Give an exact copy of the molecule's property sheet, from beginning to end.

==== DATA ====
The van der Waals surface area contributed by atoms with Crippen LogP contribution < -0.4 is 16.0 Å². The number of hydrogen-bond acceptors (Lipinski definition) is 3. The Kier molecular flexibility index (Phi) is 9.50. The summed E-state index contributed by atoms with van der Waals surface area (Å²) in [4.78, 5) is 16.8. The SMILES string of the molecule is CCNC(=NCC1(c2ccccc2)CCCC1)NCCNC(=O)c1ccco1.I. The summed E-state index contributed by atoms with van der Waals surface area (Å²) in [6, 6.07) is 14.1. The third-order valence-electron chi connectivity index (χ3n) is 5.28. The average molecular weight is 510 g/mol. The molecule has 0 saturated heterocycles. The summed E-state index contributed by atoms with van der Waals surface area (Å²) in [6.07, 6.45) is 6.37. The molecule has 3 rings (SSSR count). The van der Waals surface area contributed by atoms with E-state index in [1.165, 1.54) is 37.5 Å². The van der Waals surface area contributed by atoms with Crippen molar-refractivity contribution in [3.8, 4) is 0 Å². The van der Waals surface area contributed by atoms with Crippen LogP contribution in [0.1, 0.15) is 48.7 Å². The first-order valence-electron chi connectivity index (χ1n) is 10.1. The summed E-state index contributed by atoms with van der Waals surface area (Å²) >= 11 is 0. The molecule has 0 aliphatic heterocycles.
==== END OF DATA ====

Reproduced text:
The van der Waals surface area contributed by atoms with Crippen LogP contribution < -0.4 is 16.0 Å². The number of hydrogen-bond acceptors (Lipinski definition) is 3. The Kier molecular flexibility index (Phi) is 9.50. The summed E-state index contributed by atoms with van der Waals surface area (Å²) in [4.78, 5) is 16.8. The SMILES string of the molecule is CCNC(=NCC1(c2ccccc2)CCCC1)NCCNC(=O)c1ccco1.I. The summed E-state index contributed by atoms with van der Waals surface area (Å²) in [6, 6.07) is 14.1. The third-order valence-electron chi connectivity index (χ3n) is 5.28. The average molecular weight is 510 g/mol. The molecule has 0 saturated heterocycles. The summed E-state index contributed by atoms with van der Waals surface area (Å²) in [6.07, 6.45) is 6.37. The molecule has 3 rings (SSSR count). The van der Waals surface area contributed by atoms with E-state index in [1.165, 1.54) is 37.5 Å². The van der Waals surface area contributed by atoms with Crippen molar-refractivity contribution in [3.8, 4) is 0 Å². The van der Waals surface area contributed by atoms with Crippen LogP contribution in [0.1, 0.15) is 48.7 Å². The first-order valence-electron chi connectivity index (χ1n) is 10.1. The summed E-state index contributed by atoms with van der Waals surface area (Å²) >= 11 is 0. The molecule has 0 aliphatic heterocycles.